One of the realizations I had early on was that any thought of the two of us sitting down and me “instructing” her how to read was simply not going to fly. She wouldn’t sit still that long and it isn’t how she functions best. I knew we would both be miserable. She learns best by watching and acting. So I made the choice to embrace two mediums I would not have expected: DVDs and websites.
Caroline didn’t watch TV or DVDs until she was almost two years old at which time I started to let her watch Baby Einstein videos. She loved them and we used them as an educational tool to foster discussion about all kinds of topics.
(Yes, they also worked as an excellent babysitter to give us a break.)
But we just didn’t let her watch them without also discussing them, connecting them to her real world, etc. So, for example, Baby MacDonald – A Day on the Farm (the “Cow” video as it was called in our house) was connected through other books we read, toys we played with, and regular rides we took in the countryside to help her see in person what she was seeing on the television.
Over the past four years we’ve allowed Caroline to watch a lot of carefully selected DVDs. I know they have helped her advance as far as she has. The LeapFrog series has been very helpful.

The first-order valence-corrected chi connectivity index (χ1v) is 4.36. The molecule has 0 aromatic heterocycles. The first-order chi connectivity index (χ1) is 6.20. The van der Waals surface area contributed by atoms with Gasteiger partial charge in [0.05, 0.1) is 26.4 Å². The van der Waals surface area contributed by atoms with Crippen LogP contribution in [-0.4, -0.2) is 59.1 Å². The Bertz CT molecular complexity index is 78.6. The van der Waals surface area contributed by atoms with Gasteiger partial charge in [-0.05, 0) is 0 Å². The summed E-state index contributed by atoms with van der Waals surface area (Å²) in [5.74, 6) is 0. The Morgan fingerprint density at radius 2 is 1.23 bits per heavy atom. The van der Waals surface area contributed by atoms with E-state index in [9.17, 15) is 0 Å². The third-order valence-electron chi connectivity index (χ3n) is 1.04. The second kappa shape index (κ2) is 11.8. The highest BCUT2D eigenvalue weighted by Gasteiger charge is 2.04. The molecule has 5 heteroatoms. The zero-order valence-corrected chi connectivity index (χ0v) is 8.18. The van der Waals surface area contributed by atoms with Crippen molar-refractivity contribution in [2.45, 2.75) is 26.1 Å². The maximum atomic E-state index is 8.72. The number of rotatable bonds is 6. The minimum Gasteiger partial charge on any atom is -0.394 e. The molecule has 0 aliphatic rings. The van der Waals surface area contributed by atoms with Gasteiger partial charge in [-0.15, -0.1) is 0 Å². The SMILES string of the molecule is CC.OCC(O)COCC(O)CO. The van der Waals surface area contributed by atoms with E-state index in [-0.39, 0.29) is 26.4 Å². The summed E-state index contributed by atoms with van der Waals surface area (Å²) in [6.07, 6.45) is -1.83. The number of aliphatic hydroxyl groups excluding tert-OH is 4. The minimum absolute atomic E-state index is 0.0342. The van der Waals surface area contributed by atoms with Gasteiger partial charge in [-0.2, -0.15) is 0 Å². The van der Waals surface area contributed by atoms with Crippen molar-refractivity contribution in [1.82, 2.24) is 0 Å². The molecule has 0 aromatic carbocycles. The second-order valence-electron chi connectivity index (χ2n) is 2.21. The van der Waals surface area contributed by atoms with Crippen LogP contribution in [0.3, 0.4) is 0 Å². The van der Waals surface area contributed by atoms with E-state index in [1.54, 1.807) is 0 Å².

- Caroline solidified her knowledge of the letters and sounds with Letter Factory.
- I never really taught Caroline how to put words together. She learned that on Talking Words Factory.
- She learned about reading sentences on Learn to Read at the Storybook Factory.
- Their videos were also great with math with Math Adventure to the Moon and Math Circus.
Using Learning Websites
The other biggie has been Starfall. (We also subscribed to the More Starfall when it became available.) Some of the stuff on Starfall is hokey and cheesy. There is stuff on there that makes me wince at the dubious artistic quality. But Caroline learned so much from Starfall and More Starfall.
We’ve also subscribed to ABCMouse.com for a season and are utilizing ABCya.com.
But Starfall has been the most instrumental in helping her to this point.
Teaching I Do
Now there are ways that I will have to teach Caroline. She definitely needs work on the long vowel sound patterns and so we will practice those. We’ll play games with word families. I utilize the pocket chart and learning games as much as possible. I do everything I can to get her to read without it being obvious that we’re working on reading. But it is soooo much easier because all of the foundation is there. I just work at filling in the holes and not trying to build it from the ground up. Drilling her and working on sight words from scratch would have been an exercise in frustration for both of us. This is much better.
I’ve been quizzing her on the Fry’s First Hundred Words to see what she knows because I honestly wasn’t sure. She basically already knows all but about ten of the first hundred words that are supposed to be learned in first grade. We started going through the second hundred words for second grade and I’m guessing she probably already knows at least a third of them, probably more. I’m going to check her on the third grade words as well. I’m guessing just by looking at them she already knows quite a few of them as well.